When Pope Francis selected Mario Delpini as the new archbishop of Milan, commentators began discussing whether Delpini was a so-called “Francis bishop .” But it was a misleading debate. The only question that matters is whether Delpini will be a sound archbishop—and better yet, a holy and courageous one. The new archbishop can take inspiration from one of his predecessors, St. Charles Borromeo, the greatest prelate ever to lead the archdiocese of Milan, and a man as holy as he was a genuine reformer.
Charles Borromeo lived only forty-six years, but he accomplished more during his brief life than most Catholics do who live to twice his age.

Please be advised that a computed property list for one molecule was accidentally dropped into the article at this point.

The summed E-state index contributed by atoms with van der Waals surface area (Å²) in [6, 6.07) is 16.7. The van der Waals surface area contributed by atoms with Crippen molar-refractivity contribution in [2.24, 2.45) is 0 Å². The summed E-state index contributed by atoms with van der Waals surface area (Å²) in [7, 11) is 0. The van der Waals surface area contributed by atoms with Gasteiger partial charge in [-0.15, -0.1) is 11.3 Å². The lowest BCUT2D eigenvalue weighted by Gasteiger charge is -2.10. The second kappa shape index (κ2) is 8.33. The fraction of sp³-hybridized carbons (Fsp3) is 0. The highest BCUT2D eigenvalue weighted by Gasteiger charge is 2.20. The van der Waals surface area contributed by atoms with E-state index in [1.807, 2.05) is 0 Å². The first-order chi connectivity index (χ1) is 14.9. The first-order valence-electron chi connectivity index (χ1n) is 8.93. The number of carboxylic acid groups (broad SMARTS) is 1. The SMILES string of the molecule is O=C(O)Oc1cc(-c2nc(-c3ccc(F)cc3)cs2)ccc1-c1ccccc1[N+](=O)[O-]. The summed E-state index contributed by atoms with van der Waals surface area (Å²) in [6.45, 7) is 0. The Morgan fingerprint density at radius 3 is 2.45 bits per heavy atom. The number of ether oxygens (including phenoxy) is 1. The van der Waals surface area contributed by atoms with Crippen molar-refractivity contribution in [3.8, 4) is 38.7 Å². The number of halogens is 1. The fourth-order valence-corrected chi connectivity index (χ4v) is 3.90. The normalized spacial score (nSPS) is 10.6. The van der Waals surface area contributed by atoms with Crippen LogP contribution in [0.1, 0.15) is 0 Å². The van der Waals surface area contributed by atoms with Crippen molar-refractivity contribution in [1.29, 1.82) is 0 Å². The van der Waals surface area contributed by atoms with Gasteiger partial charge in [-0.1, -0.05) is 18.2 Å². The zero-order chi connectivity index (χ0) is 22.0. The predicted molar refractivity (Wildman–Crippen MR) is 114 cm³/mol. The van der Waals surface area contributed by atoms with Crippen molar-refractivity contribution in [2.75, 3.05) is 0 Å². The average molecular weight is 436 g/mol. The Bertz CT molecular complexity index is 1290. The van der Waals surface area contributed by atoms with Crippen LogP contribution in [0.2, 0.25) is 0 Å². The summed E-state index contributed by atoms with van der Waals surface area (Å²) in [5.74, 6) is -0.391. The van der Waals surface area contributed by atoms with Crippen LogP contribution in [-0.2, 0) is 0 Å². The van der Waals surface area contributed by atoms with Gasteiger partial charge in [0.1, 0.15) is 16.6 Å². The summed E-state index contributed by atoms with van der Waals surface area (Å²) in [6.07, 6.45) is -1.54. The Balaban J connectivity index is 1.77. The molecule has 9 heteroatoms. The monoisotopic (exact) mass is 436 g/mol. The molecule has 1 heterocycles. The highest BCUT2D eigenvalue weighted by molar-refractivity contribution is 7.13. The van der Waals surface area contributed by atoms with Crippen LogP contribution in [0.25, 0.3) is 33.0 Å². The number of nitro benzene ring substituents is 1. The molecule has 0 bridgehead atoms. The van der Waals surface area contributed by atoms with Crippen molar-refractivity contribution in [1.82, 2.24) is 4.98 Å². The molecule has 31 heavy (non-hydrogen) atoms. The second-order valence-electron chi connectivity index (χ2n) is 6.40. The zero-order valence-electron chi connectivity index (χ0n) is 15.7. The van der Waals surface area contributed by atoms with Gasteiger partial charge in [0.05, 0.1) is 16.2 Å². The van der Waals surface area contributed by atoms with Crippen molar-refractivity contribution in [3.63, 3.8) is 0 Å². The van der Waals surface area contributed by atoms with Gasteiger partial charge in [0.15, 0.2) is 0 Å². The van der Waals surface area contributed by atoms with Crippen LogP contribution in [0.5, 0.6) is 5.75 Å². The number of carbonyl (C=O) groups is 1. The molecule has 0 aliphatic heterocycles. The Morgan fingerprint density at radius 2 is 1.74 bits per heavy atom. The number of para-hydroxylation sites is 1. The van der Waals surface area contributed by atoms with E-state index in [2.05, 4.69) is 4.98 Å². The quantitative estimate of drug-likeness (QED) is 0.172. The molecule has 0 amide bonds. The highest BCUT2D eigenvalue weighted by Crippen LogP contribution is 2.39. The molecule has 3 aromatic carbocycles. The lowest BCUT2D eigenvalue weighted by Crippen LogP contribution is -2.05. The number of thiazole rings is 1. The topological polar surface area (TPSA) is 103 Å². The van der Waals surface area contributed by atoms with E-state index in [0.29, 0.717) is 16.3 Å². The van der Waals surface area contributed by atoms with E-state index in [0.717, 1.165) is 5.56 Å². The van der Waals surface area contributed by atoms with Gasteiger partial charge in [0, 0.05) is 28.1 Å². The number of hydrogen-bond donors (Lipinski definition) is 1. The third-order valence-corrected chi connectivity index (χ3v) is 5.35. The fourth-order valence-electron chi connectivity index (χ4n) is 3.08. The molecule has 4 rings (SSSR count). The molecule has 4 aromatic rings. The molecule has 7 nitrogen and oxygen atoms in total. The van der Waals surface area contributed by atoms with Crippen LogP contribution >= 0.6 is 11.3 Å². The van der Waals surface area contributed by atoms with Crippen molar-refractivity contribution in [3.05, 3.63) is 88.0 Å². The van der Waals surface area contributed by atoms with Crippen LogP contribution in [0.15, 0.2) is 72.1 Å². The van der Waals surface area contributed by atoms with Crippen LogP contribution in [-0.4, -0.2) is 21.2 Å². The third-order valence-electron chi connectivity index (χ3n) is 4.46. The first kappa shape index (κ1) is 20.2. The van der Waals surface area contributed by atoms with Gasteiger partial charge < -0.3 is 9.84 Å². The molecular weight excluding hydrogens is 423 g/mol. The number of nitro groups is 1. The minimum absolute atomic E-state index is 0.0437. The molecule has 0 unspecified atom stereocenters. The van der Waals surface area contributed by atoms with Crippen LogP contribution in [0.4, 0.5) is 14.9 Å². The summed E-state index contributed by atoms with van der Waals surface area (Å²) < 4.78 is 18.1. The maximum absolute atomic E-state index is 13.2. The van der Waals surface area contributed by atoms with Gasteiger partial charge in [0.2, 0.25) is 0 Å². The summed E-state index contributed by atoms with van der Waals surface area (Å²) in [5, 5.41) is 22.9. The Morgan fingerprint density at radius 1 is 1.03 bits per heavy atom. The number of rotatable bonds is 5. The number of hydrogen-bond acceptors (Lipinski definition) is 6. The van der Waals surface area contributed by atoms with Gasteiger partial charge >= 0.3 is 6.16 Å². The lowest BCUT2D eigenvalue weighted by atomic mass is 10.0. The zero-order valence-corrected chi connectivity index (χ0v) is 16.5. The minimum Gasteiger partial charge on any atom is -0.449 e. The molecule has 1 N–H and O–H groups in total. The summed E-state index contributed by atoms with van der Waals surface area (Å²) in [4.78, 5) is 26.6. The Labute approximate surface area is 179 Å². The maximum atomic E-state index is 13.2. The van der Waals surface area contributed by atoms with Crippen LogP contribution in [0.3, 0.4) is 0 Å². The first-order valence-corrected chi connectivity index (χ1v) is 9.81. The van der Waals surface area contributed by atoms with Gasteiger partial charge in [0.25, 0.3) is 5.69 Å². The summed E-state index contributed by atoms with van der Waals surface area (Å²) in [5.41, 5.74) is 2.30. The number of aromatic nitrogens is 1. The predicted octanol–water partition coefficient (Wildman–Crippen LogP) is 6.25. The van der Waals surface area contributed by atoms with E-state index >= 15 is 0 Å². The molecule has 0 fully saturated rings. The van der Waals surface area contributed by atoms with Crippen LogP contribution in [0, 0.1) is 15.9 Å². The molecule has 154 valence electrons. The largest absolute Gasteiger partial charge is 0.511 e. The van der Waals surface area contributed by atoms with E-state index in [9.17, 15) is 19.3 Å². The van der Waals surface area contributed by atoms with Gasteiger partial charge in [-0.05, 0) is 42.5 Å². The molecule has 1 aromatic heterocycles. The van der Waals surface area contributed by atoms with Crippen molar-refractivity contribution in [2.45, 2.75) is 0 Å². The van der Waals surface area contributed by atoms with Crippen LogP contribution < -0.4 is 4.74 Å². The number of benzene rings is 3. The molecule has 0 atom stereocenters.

Born into nobility in 1538, Charles seemed destined for a life of luxury, but he stepped away early from those temptations. Granted an income from a wealthy Benedictine abbey, he made certain that any money beyond his basic needs was donated to the poor. Attending the University of Pavia, he was considered “slow” because of a slight speech impediment, but he confounded his critics by earning a double doctorate, in civil and canon law, and becoming an eloquent speaker. When his uncle, Cardinal Giovanni Angelo Medici, became Pope Pius IV in 1559, he invited Borromeo to Rome to employ his talents—a situation Borromeo could have exploited. But after his uncle made him a cardinal at the age of twenty-one, he turned his elevation to the Church’s advantage.
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